Director’s Desk



What We’re Reading

GAI | May 9, 2017

We are living in interesting times.  In order to bring you more insight on the issues of the day, we thought we’d send out a sampling of what we’re reading in the office.  There’s a lot going on in addition to the recent budget developments that Josh Huder ably covers in his piece for this


Director’s Desk

GAI | January 12, 2017

After more than 25 years with the Government Affairs Institute, including 23 years as Director, I’m retiring at the end of the month.  Kristin Nicholson, longtime Chief of Staff to Congressman Jim Langevin and a 20 year veteran of the House of Representatives will become GAI Director on February 1. It’s been a great run. 


Director’s Desk: December 1, 2016

Kenneth Gold | December 1, 2016

Welcome back!  In case you hadn’t noticed, the GAI  On the Hill Newsletter has been on hiatus since Congress adjourned in July.  Although they reconvened for the lame duck two weeks ago with the same Members of Congress in both chambers, Donald Trump’s surprise election victory has altered much of the landscape in Congress as


Director’s Desk

Kenneth Gold | July 14, 2016

Although appropriators have been diligently working on the individual FY17 spending bills in each chamber, as of today the House has managed to pass only four of the twelve bills, and the Senate only three.  None have been sent to the president, and it remains unlikely that more than two or three of the bills


Director’s Desk

In normal circumstances, all spending measures begin in the House. But this year, in the absence of passing a budget resolution in the House, as Josh discusses in the accompanying newsletter piece, Senate leadership will move forward on spending bills without any guidance from the lower chamber. Senate Budget Committee Chair Mike Enzi (R-WY) announced


Director’s Desk

Kenneth Gold | March 18, 2016

Although the NCAA Tournament attracts far more attention, mid-March also marks the beginning phase of the congressional budget and appropriations process. Even though the November 2015 Bipartisan Budget Act set the discretionary spending levels for FY17, passing a budget resolution is still significant.  First, a budget resolution is a political document, and provides a vehicle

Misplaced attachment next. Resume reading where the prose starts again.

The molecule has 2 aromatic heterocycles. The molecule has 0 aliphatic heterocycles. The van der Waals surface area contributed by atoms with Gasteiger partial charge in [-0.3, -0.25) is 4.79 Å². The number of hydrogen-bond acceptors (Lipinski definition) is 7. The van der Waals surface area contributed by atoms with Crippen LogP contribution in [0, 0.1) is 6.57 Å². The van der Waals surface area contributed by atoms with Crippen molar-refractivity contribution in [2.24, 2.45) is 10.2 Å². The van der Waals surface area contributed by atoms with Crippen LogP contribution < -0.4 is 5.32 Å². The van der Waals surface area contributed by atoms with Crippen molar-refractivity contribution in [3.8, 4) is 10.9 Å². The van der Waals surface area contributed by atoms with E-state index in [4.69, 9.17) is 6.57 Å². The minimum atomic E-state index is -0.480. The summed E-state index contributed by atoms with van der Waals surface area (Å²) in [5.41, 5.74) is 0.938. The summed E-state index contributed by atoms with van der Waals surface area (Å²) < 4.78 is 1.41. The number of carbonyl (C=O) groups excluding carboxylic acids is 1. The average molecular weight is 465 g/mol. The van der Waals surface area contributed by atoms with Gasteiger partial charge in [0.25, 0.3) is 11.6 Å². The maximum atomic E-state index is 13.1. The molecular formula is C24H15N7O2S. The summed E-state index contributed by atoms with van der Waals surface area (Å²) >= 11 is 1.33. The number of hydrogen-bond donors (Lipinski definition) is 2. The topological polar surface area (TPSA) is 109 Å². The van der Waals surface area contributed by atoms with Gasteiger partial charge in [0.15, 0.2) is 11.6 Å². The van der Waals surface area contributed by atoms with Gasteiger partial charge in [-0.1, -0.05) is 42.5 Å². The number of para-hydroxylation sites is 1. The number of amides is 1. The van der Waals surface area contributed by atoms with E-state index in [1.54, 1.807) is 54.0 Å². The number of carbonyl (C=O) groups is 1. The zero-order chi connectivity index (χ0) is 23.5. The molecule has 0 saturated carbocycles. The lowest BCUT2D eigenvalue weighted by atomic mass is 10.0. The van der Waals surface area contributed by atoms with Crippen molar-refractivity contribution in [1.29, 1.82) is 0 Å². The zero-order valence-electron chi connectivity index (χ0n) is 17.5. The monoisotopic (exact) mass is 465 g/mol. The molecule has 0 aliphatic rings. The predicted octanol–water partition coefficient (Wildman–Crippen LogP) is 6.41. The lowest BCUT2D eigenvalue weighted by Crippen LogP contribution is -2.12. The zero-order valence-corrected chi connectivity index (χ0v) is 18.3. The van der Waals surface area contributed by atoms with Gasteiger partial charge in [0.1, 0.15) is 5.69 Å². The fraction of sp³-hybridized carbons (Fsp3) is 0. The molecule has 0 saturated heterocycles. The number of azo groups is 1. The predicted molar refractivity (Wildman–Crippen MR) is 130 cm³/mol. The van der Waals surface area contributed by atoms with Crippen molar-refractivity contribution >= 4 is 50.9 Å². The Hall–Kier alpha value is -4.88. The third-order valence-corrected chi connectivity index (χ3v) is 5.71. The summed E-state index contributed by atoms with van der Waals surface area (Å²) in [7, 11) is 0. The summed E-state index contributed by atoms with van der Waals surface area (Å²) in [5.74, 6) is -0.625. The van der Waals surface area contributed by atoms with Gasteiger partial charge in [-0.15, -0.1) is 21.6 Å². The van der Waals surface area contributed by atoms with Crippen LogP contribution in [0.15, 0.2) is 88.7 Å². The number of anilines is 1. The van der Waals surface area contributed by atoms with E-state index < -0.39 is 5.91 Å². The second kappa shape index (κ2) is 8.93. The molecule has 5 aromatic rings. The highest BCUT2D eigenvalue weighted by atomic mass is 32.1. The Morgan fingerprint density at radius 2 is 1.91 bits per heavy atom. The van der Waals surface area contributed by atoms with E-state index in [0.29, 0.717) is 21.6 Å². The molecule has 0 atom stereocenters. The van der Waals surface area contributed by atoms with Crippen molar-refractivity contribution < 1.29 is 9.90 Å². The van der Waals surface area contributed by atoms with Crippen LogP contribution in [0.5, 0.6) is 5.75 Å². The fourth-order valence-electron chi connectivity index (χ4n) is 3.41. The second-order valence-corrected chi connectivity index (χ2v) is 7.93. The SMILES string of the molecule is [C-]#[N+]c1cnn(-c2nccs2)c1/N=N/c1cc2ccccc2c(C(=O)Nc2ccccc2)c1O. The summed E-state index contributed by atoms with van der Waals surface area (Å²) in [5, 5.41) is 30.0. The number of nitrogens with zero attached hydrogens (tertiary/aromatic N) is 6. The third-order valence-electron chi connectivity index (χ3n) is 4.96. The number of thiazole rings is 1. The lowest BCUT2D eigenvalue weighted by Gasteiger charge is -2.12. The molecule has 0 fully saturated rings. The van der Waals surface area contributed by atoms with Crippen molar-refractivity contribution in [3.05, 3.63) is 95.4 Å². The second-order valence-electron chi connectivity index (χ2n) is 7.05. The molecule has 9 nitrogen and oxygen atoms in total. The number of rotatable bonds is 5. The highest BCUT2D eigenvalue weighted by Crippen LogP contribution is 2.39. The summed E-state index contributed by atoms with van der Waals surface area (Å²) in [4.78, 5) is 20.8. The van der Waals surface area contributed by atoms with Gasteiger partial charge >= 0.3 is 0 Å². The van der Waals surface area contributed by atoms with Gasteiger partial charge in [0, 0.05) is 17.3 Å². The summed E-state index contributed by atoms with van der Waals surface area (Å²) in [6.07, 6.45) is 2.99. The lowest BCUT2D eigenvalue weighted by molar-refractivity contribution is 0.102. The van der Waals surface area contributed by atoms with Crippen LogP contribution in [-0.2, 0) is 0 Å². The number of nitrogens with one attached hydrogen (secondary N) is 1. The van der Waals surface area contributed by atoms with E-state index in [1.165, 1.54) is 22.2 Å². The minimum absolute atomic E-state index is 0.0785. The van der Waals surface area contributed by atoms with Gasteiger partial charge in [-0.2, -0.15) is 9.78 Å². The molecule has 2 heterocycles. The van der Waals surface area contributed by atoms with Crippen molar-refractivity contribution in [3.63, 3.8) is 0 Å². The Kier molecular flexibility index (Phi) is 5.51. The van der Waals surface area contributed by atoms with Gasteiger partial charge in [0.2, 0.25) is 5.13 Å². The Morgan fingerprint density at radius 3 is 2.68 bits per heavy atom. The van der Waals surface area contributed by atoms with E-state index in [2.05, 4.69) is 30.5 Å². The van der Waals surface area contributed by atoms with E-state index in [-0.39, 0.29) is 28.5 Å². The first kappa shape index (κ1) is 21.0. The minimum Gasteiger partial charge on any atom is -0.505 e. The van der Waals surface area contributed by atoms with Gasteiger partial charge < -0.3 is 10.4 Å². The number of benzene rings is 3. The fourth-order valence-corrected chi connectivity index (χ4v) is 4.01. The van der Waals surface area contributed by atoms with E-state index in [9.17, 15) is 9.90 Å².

Director’s Desk

Kenneth Gold | February 24, 2016

By far the most interesting and important political dynamic to watch in the Second Session will be relations between Speaker Ryan and ultra-conservatives in his own party.  The first real test of that will come when the House Budget Committee issues its FY17 spending plan. The 2015 Bipartisan Budget Agreement set discretionary levels for this


Director’s Desk

Kenneth Gold | February 8, 2016

Will 2016 be more like 1994, or 2014? The Bipartisan Budget Agreement (PL 114-74) signed in November would seem to pave the way for relatively easy passage of at least some, if not all of the 12 individual FY17 appropriations bills.  Under the two-year deal, top line discretionary spending levels (302a) are in place for


Director’s Desk

Kenneth Gold | January 20, 2016

Yesterday the Congressional Budget Office (CBO) released its revised update that projects the federal deficit increasing this year to $544 billion, $130 billion higher than its August estimate, and $105 billion more than last year’s deficit.  It will equal 2 cialis 20mg fta 4.9% of GDP, and will be the first time


Director’s Desk

Kenneth Gold | January 7, 2016

Having tried and failed for five years, congressional Republicans last night finally passed and sent to the president a bill to repeal the Affordable Care Act, fully knowing they don’t have the votes to override a certain veto. Although the House had already voted 61 times to repeal Obamacare, Republicans had been unable to bring


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